A dermatologist is a physician certified by the American Board of Dermatology (ABD). Each dermatologists has completed the following education and training:
- Graduated from an accredited medical or osteopathic school in the United States. If graduated from a foreign medical school, the standard foreign graduate certificate must have been obtained.
- Completed a first-year residency program of broad-based clinical training in one of the following areas: internal medicine, general surgery, family practice, obstetrics and gynecology, pediatrics, or emergency medicine.
- Completed a 3-year accredited dermatology residency program. At least 75% of the resident’s time must be directly related to outpatient or inpatient dermatology patient care during each of the 3 years.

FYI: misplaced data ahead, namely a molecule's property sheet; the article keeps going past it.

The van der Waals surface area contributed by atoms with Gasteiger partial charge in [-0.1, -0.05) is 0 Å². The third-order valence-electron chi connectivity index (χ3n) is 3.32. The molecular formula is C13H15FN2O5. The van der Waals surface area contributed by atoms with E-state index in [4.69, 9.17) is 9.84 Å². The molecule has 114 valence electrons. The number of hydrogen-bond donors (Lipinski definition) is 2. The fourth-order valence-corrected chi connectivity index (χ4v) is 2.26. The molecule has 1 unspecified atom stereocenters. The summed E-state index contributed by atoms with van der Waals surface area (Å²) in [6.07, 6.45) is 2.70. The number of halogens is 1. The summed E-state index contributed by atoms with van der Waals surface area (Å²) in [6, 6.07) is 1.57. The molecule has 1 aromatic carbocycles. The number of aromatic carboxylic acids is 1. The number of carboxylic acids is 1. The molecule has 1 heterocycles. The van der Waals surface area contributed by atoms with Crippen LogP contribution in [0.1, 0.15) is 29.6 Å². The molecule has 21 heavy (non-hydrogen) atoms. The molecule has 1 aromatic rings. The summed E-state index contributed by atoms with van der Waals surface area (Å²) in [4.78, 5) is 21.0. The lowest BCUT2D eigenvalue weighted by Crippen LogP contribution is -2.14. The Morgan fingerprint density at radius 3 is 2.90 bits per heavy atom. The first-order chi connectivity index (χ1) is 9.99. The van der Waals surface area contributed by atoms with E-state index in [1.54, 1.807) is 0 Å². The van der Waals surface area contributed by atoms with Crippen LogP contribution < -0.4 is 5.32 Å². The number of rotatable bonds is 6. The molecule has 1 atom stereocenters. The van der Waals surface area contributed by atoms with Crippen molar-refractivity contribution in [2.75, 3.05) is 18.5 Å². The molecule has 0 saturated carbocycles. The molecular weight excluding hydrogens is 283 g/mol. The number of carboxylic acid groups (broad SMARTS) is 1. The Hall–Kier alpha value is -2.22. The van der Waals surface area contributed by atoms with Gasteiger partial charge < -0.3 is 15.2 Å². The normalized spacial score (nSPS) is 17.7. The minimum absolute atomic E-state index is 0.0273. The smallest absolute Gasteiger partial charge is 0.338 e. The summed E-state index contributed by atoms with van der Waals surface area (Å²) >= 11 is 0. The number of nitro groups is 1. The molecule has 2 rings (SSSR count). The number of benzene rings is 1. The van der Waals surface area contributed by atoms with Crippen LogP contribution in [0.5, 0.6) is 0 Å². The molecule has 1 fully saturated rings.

A dermatologist is trained to evaluate and manage pediatric and adult patients with benign and malignant disorders of the skin, hair, nails and adjacent mucous membranes. A dermatologist has had additional training and experience in the following:
- The diagnosis and treatment of skin cancers, melanomas, moles, and other tumors of the skin.
- The management of contact dermatitis and other inflammatory skin disorders.
- The recognition of the skin manifestations of systemic and infectious diseases.
- Surgical techniques used in dermatology.
Dermatologists also manage cosmetic disorders of the skin, including hair loss, scars, and the skin changes associated with aging.